Happy 50th Birthday FTP

FTP (file transfer protocol) celebrated its 50th anniversary this week. Long-time Slashdot reader sandbagger shares an article commemorating a half-century of FTP:

Over the years, the FTP protocol got refined with 16 different revisions(*1) adding support with TCP/IP, a secure extension also known as FTPS which is leveraging the same tech as HTTPS and more recent addition like IPv6 support.

Fifty years after its inception, FTP is still going very strong with millions of FTP server still being exposed on the internet which is fairly amazing considering the bad press it gets…

Read more of this story at Slashdot.

Original URL: http://rss.slashdot.org/~r/Slashdot/slashdot/~3/0rX78fg1JX8/happy-50th-birthday-ftp  

Original article

Why the ‘Small Internet’ Movement Wants to Revive Gopher

Long-time Slashdot reader lee1 shares a new article from Linux magazine:

The danger and irritations of the modern web have unleashed a movement dedicated to creating a safer and simpler alternative. The old Gopher network and the new Gemini protocol have emerged as building blocks for this new “small Internet.”

Anyone who has used the World Wide Web (WWW) lately knows that something bad is happening to it. It does not resemble the WWW of the early years, with enthusiastic amateurs freely sharing ideas and information. These things still exist, and the web is still an indispensable medium connecting the world. But the web experience is now encumbered with advertising, invasions of privacy in the form of pervasive tracking, enormous file sizes, CPU straining JavaScript, the danger of exploits, and door slams asking you to subscribe to a newsletter before viewing a site.

This unpleasant environment has led to a backlash.

Original URL: http://rss.slashdot.org/~r/Slashdot/slashdot/~3/pk0V7pfzOYs/why-the-small-internet-movement-wants-to-revive-gopher  

Original article

FCC Votes To Maintain 2017 Repeal of Net Neutrality Rules

The U.S. Federal Communications Commission voted 3-2 on Tuesday to maintain its 2017 repeal of Obama-era net neutrality rules, even after a federal court directed a review of some provisions of the repeal. From a report: The 2015 net neutrality rules barred internet service providers (ISPs) from blocking or slowing internet content or offering paid “fast lanes.” Under President Donald Trump, the 2017 FCC order granted ISPs sweeping powers to recast how Americans use the internet, as long as they disclose changes. A federal appeals court in October 2019 largely upheld the FCC’s repeal of the rules, but ordered the agency to reconsider the repeal’s impact on public safety; regulations on attachments to utility poles; and the FCC’s ability to provide subsidies for broadband service. The FCC majority opted to leave the order unchanged.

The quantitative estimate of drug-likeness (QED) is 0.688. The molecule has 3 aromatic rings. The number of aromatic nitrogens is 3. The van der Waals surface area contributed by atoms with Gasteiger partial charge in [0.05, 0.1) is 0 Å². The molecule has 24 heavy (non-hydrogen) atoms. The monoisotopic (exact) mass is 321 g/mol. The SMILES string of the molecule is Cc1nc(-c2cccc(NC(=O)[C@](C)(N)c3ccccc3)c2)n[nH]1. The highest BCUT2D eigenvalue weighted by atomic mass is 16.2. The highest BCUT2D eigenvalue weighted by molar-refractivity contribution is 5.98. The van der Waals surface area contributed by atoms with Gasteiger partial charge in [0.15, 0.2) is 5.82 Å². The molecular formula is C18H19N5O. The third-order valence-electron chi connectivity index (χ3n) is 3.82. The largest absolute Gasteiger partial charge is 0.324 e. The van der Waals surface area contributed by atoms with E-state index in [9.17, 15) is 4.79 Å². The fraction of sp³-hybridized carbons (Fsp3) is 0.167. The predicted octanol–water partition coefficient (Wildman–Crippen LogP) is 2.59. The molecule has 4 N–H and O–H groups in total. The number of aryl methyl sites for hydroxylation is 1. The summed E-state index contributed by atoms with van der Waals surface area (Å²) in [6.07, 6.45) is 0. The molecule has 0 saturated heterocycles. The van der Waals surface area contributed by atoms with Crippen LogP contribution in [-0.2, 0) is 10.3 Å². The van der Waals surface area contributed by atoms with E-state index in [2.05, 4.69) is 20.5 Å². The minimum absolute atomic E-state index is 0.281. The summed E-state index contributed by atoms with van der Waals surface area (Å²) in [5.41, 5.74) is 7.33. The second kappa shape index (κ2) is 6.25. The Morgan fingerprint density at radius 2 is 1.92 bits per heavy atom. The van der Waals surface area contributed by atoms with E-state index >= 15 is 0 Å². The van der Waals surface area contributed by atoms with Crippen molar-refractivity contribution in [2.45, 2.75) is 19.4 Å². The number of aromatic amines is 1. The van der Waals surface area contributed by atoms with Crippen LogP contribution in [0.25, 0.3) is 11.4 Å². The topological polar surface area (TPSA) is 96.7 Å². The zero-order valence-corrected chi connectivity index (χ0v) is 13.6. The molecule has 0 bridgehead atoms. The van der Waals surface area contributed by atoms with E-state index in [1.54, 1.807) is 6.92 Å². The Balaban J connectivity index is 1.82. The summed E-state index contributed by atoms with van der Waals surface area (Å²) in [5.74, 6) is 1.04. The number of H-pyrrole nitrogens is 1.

Read more of this story at Slashdot.

Original URL: http://rss.slashdot.org/~r/Slashdot/slashdot/~3/DndODK_O5-A/fcc-votes-to-maintain-2017-repeal-of-net-neutrality-rules  

Original article

ICANN Halts $1.1 Billion Sale of .Org Registry

Charlotte Web shares a report from The Register: ICANN has halted the proposed $1.1 billion sale of the .org registry to an unknown private equity firm, claiming this was “the right thing to do.” The DNS overseer has been under growing pressure to use its authority to refuse the planned transfer of the top-level domain from the Internet Society to Ethos Capital, most recently from the California Attorney General who said the deal “puts profits above the public interest.” ICANN ultimately bowed to the US state’s top lawyer when it concluded today it “finds the public interest is better served in withholding consent.”

It gave several factors, all of which were highlighted by Attorney General Xavier Becerra as reasons to reject it: the fact that the sale would see the registry — which has long served non-profit organizations — turn from a non-profit itself into a for-profit vehicle; that Ethos

Original URL: http://rss.slashdot.org/~r/Slashdot/slashdot/~3/cBKJ72_OFBM/icann-halts-11-billion-sale-of-org-registry  

Original article

Smithsonian Releases 2.8 Million Images Into Public Domain

An anonymous reader quotes a report from the Smithsonian: For the first time in its 174-year history, the Smithsonian has released 2.8 million high-resolution two- and three-dimensional images from across its collections onto an open access online platform for patrons to peruse and download free of charge. Featuring data and material from all 19 Smithsonian museums, nine research centers, libraries, archives and the National Zoo, the new digital depot encourages the public to not just view its contents, but use, reuse and transform them into just about anything they choose — be it a postcard, a beer koozie or a pair of bootie shorts. And this gargantuan data dump is just the beginning. Throughout the rest of 2020, the Smithsonian will be rolling out another 200,000 or so images, with more to come as the Institution continues to digitize its collection of 155 million items and counting.